In summary, differences in the transcriptional profiles and signature genes across different stem cell types shown here are consistent with multiple states of the pluripotency. In particular, EGCs exhibit a genetic signature distinct from other pluripotent stem cells which suggests that these stem cells are in a unique pluripotent state. These factors include novel regulators of the cell cycle, DNA repair and recombination. However, it remains to be seen whether EGCs are more like naive mouse ESCs or whether they represent a partially reprogrammed IPSC-like state. Alternatively, differences in their genetic profiles would attribute to a notion that not all pluripotency-associated genes are regulated in the same way in all pluripotent stem cells, or that epistatic interactions play a significant role in the defining pathways that generate the undifferentiated state.

Materials and Methods

Collection of Tissue

Gonadal tissues, primordial germ cells and embryonic germ cell lines were obtained from human fetuses 8–11 weeks post fertilization as a result of termination of pregnancy, via protocols and written patient consent, approved by the Joint Committee on Clinical Investigation of the Johns Hopkins University School of Medicine. Gestational age was confirmed by anatomical markers which include limb and digit formation, crown heel and crown rump measurement as well as the first day of the last maternal menstrual cycle. Ages are discussed in terms of fetal development and not the age from the last menstrual period. Sex of the tissue was determined by gross morphological examination of the gonads and by fluorescent in situ hybridization of tissue connected to the gonads as previously performed [7], [24].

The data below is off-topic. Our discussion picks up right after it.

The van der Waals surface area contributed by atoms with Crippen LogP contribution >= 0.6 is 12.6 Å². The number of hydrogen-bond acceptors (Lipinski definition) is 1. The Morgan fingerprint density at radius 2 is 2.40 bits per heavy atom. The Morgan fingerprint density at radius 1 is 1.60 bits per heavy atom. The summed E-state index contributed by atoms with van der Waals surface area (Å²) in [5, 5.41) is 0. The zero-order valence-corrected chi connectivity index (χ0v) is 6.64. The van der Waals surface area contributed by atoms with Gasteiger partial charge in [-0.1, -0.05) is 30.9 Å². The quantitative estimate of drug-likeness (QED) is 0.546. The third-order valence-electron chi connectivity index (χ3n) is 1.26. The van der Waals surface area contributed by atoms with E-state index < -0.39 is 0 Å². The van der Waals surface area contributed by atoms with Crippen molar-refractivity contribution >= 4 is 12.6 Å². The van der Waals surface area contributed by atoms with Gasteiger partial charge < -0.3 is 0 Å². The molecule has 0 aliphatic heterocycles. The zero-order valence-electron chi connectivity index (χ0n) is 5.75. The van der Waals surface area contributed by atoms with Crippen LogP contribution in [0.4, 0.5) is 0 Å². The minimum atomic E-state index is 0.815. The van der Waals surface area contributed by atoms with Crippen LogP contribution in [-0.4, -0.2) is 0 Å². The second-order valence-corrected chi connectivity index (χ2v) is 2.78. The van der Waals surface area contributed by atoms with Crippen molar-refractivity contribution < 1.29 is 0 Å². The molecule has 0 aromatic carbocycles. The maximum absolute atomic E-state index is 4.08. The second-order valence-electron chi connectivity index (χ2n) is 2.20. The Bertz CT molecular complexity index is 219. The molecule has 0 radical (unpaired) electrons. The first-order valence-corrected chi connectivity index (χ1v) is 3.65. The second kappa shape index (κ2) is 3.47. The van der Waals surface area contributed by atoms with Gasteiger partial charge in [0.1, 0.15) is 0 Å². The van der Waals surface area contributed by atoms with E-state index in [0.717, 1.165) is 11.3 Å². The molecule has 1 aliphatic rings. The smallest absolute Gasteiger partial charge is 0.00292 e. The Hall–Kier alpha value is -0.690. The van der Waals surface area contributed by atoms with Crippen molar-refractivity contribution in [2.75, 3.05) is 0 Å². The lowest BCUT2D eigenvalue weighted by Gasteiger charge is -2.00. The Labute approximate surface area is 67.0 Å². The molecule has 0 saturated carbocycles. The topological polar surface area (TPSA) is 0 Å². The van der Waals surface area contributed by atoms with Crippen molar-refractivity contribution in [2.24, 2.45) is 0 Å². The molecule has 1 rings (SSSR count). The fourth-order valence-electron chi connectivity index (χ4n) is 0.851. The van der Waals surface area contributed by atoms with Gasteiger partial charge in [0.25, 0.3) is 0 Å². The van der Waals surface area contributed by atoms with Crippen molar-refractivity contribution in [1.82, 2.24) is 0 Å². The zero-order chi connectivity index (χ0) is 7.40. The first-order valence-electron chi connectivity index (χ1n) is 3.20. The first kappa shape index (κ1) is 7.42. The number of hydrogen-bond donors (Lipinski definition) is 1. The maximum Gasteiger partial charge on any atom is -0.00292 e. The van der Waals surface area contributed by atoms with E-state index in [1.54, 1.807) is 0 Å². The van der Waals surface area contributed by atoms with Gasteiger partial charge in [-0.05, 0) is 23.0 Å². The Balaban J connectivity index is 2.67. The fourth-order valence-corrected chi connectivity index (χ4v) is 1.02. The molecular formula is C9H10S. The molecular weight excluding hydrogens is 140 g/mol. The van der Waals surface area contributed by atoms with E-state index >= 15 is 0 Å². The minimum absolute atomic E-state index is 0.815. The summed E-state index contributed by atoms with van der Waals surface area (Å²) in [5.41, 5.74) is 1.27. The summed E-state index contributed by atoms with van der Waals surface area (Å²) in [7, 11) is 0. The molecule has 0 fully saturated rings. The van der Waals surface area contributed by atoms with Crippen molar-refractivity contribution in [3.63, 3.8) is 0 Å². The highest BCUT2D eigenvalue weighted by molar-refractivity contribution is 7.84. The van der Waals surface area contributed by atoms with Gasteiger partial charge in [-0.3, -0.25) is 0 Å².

Human PGC Acquisition and EGC Derivation